His group has worked closely with the F.T.C. on industry self-regulation, he says, and is developing new industry standards to alert consumers as they encounter ads based on their online behavior.
In the meantime, Mr. Zaneis says, consumers can use an industry program if they want to opt out of some behavior-based ads. As for mobile marketing, he says, consumers are always asked if they want to opt in to ads related to their cellphone location.
The larger issue here is not the invasion of any one person’s privacy as much as the explosive growth of a collective industry in behavioral information, says Jeff Chester, the executive director of the Center for Digital Democracy, a nonprofit group that works to safeguard user privacy.
“The whole business model is unfettered data collection of all your activities online and off,” Mr. Chester says. For example, he says that when consumers opt into cellphone ads, they may not understand that marketers may link their locations with information from third-party databases. The result, he says, is mobile dossiers about individual consumers.
As contradictory as it might sound, we need new strategies for transparent consumer surveillance.
In a country where we have a comprehensive federal law — the Fair Credit Reporting Act — giving us the right to obtain and correct financial data collected about us, no general federal statute requires behavioral data marketers to show us our files, says Ms. Rich of the F.T.C.
So, is the European model, involving independent government agencies called Data Protection Commissions that are charged with safeguarding people’s personal information, better than ours?
Europe’s privacy commissioners have generally been more forward-looking, examining potential privacy intrusions like biometric tracking, while the F.T.C. is still trying to understand the magnitude and the implications of the Web, says Marc Rotenberg, the executive director of the Electronic Privacy Information Center, a research group in Washington.
“The U.S. system with regard to privacy is not working,” Mr. Rotenberg says.
By early fall, the F.T.C. plans to propose comprehensive new privacy guidelines intended to provide greater tools for transparency and better consumer control of personal information, Ms. Rich says.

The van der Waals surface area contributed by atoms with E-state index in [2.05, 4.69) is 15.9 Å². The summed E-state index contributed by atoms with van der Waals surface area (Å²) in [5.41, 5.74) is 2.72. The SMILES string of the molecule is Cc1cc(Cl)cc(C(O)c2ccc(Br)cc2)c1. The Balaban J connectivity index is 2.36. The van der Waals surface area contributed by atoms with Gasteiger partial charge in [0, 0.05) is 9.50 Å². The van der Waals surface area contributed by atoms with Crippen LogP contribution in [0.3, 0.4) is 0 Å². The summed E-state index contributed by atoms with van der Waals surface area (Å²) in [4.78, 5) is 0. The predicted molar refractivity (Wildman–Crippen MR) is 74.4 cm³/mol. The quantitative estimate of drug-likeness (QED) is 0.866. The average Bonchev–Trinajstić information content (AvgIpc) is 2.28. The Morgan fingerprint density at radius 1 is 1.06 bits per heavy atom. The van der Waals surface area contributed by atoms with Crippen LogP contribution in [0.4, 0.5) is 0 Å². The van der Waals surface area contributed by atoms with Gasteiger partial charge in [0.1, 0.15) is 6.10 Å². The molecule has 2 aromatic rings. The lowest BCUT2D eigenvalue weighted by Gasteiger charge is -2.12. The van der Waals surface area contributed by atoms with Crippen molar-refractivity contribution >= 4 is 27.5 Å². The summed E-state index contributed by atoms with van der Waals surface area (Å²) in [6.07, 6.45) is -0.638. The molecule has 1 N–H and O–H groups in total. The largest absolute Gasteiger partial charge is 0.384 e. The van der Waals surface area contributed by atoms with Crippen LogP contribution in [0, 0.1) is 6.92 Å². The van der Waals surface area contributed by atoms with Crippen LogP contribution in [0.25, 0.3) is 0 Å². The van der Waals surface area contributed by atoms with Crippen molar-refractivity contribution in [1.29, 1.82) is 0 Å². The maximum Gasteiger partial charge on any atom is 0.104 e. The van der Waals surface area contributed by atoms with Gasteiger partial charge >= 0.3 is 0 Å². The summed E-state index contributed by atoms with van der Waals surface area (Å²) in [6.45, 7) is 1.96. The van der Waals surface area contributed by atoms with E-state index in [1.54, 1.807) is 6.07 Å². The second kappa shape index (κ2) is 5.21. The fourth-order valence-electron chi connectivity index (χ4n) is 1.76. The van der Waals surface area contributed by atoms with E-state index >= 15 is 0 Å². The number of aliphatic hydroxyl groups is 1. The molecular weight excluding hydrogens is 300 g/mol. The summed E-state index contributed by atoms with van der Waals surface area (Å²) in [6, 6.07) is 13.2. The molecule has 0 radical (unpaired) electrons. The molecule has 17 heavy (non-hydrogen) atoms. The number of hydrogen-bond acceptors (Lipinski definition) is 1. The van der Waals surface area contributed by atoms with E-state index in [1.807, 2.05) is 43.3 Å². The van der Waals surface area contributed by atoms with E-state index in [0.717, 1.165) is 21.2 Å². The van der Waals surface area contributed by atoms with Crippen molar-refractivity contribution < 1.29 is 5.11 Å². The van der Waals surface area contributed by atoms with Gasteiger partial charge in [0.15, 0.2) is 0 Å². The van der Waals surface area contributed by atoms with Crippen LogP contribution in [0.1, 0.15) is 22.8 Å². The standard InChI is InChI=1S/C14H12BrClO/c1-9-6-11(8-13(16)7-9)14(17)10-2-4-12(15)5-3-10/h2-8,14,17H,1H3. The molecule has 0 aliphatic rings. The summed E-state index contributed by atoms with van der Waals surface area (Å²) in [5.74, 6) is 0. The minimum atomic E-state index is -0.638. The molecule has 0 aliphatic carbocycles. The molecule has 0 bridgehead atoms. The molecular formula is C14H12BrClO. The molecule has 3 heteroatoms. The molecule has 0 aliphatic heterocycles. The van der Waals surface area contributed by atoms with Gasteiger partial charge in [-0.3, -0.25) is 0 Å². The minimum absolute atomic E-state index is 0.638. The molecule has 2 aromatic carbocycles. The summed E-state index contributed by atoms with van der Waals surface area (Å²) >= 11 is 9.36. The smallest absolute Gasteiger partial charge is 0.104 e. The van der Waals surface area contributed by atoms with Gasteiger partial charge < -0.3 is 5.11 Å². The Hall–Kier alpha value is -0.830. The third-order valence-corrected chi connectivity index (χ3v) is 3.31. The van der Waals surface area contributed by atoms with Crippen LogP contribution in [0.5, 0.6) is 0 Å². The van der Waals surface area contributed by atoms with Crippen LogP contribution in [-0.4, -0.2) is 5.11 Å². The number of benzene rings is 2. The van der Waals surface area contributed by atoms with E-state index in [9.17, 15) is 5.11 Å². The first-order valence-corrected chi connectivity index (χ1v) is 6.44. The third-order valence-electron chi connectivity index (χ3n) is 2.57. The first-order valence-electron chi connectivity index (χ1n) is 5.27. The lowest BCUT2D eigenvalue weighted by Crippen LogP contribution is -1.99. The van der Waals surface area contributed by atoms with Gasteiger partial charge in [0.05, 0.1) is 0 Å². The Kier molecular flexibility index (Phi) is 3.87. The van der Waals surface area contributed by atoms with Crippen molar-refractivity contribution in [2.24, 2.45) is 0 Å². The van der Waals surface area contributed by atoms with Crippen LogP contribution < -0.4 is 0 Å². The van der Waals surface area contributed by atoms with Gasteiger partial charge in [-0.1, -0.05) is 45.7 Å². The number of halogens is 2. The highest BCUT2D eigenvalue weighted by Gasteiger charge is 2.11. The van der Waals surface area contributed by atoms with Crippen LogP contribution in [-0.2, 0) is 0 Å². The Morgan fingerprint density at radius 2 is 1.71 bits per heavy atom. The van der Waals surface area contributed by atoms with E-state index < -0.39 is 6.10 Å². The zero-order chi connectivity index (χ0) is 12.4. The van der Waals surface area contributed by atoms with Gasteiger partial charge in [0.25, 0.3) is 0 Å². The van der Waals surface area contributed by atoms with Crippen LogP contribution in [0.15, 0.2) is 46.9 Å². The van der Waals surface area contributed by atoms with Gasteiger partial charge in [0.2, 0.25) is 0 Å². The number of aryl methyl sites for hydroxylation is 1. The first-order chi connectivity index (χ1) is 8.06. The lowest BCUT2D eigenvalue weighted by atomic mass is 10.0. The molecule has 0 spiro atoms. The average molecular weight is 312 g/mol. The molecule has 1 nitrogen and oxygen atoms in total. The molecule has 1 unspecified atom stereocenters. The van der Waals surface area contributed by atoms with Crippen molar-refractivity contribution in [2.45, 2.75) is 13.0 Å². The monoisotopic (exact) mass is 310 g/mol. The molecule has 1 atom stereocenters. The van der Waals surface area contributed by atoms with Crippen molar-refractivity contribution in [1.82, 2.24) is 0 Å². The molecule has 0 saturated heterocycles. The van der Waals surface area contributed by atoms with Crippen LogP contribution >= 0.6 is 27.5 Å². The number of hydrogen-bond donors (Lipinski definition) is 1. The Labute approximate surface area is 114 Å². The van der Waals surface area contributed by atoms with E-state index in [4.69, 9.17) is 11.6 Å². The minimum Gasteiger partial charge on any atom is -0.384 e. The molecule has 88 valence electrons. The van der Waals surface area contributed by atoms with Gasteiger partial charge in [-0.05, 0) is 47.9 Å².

In the meantime, what if consumers take a more active interest in who is collecting information about them?
In a recent documentary called “Erasing David,” the London-based filmmaker David Bond attempts to disappear from Britain’s surveillance grid, hiring experts from the security firm Cerberus to track him using all the information they can glean about him while he tries to outrun them. In the course of the film, the detectives even obtain a copy of the birth certificate of his daughter, then 18 months old.
But the real shocker is the information Mr. Bond is able to obtain about himself — by taking advantage of a data protection law in Britain that requires public agencies and private businesses to release a person’s data file upon his or her written request.
In one scene, Mr. Bond receives a phonebook-thick printout from Amazon.com listing everything he ever bought on the site; the addresses of every person to whom he ever sent a gift; and even the products he perused but did not ultimately buy.
He also receives a file from his bank, including a transcript of an irate phone call he once made after the bank lost one of his checks. The transcript noted that he seemed angry and raised his voice.
“It read like a mini-Stasi file,” Mr. Bond said when I called him last week. When recorded messages inform us that we may be taped “for training or quality assurance purposes,” he reminded me, we should remember that our conversation may end up in our dossiers.
INSPIRED by Mr. Bond’s odyssey, I called some companies with whom I do business.
A customer service representative at a bookstore chain where I have a discount card told me that the company maintains a list of the amount each member spends on each transaction so that the store can tell people how much money they saved at the end of the year. But a loyalty cardholder is not permitted to obtain his or her own purchase history.
Then I called an online travel agency and asked if I could get copies of my flight history and phone transcripts. I was regretting a disgruntled call I made to the agency a few months ago after being stranded at an airport in a blizzard. The customer care rep said clients couldn’t obtain their own transcripts unless it was for legal purposes.
Was I being taped this time, too? They always tape, he said.